Diet and Weight Loss
The popularity of apple cider vinegar to aid weight loss has risen recently, but a small study where participants consumed vinegar daily found that people only lost a few pounds after three months, and there are also downsides to consuming too much vinegar.
Incorporating higher-intensity bursts into your regular workout routine can boost your overall fitness in the same amount of time, and can also help with blood pressure and other factors.
A study comparing a low-fat diet and a low-carb diet found that weight loss for both groups were quite similar, and both led to significant health improvements for the participants. Diet for weight loss was part of a broader strategy of lifestyle change for both groups as well.
Adding nutrient-rich foods to your diet can improve your overall nutrition without feeling punitive. These suggestions from an expert are some of the best choices you can make, and should be consumed regularly.
As a person loses weight, the body reacts by lowering its metabolic rate to conserve energy, an evolutionary adaptation that makes it harder to lose additional weight. A study of participants from The Biggest Loser found that this metabolic adjustment persists for years.
February is Heart Month, which is a great time to make a commitment to getting heart healthy. Getting to, and staying at, a healthy weight is important for heart health. These three simple steps can help you eat more healthfully, shed some pounds, and enjoy your food mindfully.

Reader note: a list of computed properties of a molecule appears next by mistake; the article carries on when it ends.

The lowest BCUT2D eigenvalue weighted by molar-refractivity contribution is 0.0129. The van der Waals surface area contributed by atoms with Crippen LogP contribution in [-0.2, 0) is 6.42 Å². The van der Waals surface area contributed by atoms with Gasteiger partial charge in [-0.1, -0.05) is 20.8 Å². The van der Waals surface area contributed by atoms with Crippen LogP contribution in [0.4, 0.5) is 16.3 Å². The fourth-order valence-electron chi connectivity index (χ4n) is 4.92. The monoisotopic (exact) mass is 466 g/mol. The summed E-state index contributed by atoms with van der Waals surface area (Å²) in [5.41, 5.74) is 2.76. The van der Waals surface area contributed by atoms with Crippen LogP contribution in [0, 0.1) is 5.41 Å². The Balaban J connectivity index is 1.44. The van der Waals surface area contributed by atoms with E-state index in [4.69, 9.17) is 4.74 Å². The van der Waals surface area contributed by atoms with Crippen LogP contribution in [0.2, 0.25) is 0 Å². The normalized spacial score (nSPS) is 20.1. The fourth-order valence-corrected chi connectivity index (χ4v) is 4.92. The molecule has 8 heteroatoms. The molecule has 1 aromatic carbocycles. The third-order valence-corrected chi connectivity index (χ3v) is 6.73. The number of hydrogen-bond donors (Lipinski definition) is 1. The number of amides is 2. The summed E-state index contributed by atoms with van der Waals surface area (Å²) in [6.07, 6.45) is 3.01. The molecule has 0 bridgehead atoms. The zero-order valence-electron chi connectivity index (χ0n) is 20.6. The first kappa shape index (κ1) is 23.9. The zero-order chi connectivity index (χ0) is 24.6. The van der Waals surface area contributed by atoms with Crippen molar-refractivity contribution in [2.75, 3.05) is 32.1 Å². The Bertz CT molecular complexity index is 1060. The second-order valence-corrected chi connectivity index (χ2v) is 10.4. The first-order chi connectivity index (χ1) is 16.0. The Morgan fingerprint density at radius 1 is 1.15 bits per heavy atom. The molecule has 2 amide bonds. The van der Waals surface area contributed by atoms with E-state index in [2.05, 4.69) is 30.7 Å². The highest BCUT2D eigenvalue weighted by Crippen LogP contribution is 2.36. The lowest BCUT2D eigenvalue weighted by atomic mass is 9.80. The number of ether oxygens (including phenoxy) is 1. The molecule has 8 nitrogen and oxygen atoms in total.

If you want to keep your New Year’s resolutions, you need to approach them as a process of behavior change, make your goals realistic, and have a specific plan for how you will reach them.
Plenty of research supports the common-sense notion that a healthy lifestyle can prevent or treat many diseases. A diet high in fruits, veggies, whole grains, and plant protein and low in processed carbs, added sugars, saturated fats; regular physical activity; and emotional well-being are the potent treatments that can prevent the need for or even […]
The urge to follow food trends is strong, but eating a low-carb or gluten-free diet may not be the best choice for cardiovascular health. And while trans fat is on its way to being eliminated from packaged foods, we still eat too much sugar and salt.
It’s not easy to make significant lifestyle changes, but it can be done, and research shows that it works. It’s an intensive commitment with a psychological component as important as the diet and fitness components.